February 6th, 2013 by Laura Fonda
Several readers have emailed or posted in the Forum about their experience with car prowls. From the Forum, a poster described her experience with a car prowl at Galer and 1st West, and another resident cited one at 9th Ave W and W Bothwell St. Via email, we received reports of frequent prowls on 9th Ave W between Halladay and Raye, and a reader who’s car has been rummaged through twice in the past few months.
We’ve pulled the SPD stats for January car crimes (prowls and thefts) from the SPD Report map– and there was nearly a car prowl a day on Queen Anne in January. There were also a number of car thefts, bringing the total number of car crimes to 49 for the month.
Here’s what the total map looks like – car prowls + car thefts (49) for January – note, only incidents reported to SPD show up on the map:
And, here are the breakouts for car prowls (26) and car thefts (23) – click the maps for larger views:
Car Prowls, January 2013
Car Thefts, January 2013
I contacted Francisco Tello, SPD Crime Prevention Program Coordinator East and West Precinct, for more information on preventing car prowls. In addition to keeping any items out of sight and reporting car prowls to SPD, Tello also encourages people to report suspicious behavior. For example, a Queen Anne resident emailed him about a man looking into every parked car as he walked down the middle of Warren Ave N, and they had a good description of the man, a specific time of day, and a location – all excellent information for SPD.
In this example, and for other suspicious activities and people, Tello advises calling 911 as soon as possible. Here are the key items of information that help SPD when you call 911:
Good description of the person
Location – street name, number or hundred block, or address
Direction of travel
Another key tip: Tello advises practicing describing people, as when incidents happen, it’s typically sudden and you’ll want to be able to provide a useful description. Some items that will help SPD: race, gender, height, weight, age, clothing, and any distinguishing features. Are they carrying a backpack? What color is it?
Remember to report all crimes and suspicious activity to SPD by calling 911 or the non-emergency number (206.625.5011). If someone breaks into your car, but doesn’t take anything, report it – this is how SPD builds their database of crime statistics. For more on reporting crimes, see the recap of the SPD Queen Anne Community Meeting.
And, to end on an up-note, SPD’s West Precinct Anti-Crime Team (ACT) conducted a car prowl detail on January 19th, arresting two suspects for car prowling in the vicinity of 900 Block of Westlake Avenue North.
Tags: car prowls, car thefts
June 3rd, 2011 by Jesus Chavez
The June Queen Anne Community Council meeting last Wednesday night was highlighted by a visit from Seattle Police Department’s West Precinct Captain Joe Kessler and Sergeant Paul Gracy – both natives of the Queen Anne/Magnolia area.
The crime rates in Queen Anne remain relatively low, said Kessler.
“Overall Queen Anne is one of the safest areas around,” said Kessler.
Violent crime rates are down only a little from the same time last year, but Kessler said they weren’t that high to begin with. Car prowls and car thefts are down significantly from the same time last year. Burglaries, however, are up slightly.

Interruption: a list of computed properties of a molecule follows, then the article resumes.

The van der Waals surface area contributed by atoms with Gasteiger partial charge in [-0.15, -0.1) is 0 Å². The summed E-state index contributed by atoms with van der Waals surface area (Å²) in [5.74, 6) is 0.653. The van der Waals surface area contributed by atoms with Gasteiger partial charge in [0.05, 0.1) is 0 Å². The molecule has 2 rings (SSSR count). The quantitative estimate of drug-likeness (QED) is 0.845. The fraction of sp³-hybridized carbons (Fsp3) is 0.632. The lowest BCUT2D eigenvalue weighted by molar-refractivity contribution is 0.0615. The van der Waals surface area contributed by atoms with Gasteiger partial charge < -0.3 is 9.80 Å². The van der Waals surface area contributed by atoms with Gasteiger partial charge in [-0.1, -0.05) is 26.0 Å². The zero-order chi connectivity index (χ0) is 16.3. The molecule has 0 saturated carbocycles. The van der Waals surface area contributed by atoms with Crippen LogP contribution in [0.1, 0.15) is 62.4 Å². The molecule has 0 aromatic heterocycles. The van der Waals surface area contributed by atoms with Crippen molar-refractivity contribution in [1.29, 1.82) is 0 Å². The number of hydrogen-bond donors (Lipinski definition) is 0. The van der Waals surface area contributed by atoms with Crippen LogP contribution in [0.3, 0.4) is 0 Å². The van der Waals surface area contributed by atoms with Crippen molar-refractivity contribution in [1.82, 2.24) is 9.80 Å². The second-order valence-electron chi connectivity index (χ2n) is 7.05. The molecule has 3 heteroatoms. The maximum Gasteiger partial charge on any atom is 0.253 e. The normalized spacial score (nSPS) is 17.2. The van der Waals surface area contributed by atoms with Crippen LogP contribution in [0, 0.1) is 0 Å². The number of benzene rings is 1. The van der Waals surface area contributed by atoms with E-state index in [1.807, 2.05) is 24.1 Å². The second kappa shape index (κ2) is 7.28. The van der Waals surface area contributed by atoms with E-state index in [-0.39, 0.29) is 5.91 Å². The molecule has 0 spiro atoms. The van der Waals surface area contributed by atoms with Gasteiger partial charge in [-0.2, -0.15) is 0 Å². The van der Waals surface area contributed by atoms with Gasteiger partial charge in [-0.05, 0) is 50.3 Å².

“Burglaries are one of those tough ones for us,” said Kessler. “Personally, I hate burglaries. Short of a violent crime, I think one of the worst things that can happen to you as a citizen is to have a burglary.”
Burglaries tend to come in bunches and are often perpetrated by the same individuals, so that once a burglar is caught it often brings the number of burglaries down, said Kessler. The SPD has been working with the prosecutor’s office extensively to target repeat burglars under the Repeat Burglary Initiative.
“We’re concentrating on the prolific guys that need to be in jail for a substantive period of time,” said Kessler.
Concerns over budget cuts and staffing were also discussed. The number of department staff is expected to remain stable despite budget cuts, said Kessler. SPD is firm on not cutting any of their patrol officers, and the current numbers are the highest they’ve ever been, said Kessler. However, increases in overall officers, like they’ve seen in previous years, is likely to stop.
The Crime Prevention Coordinators, who coordinate block watches and other neighborhood actions, may be phased out at the end of this year, said Kessler. It hinges on what the budget looks like for mid-year, but those positions will probably disappear, Kessler said.
“They do an incredible service, and they help the officers out tremendously,” said Kessler. “It’ll be a difficult thing for us to replace that … I don’t know how we will.”
It was encouraged by Kessler and Gracy that residents take advantage of the SPD’s online resources, in particular the SPD Crime Blotter for the West Precinct and the crime statistics on My Neighborhood Map. The King County online sex offender search was also mentioned.
Council Chair Ellen Monrad brought up the issue of the 7-Eleven the sells high-octane alcohol drinks on the hill. Gracy said officers have met with owner to discuss the problem, as well as notify the liquor control board. Stings to try to catch staff selling alcohol to minors have been performed, and they are working on an operation to address homeless buying alcohol for minors, said Gracy.
A few councilmembers discussed the problem of car speeding and drag racing along 10th Avenue West late at night. Gracy said they would make local patrol officers aware of the situation, and it was recommended that residents petition SDOT for a mobile speed monitor.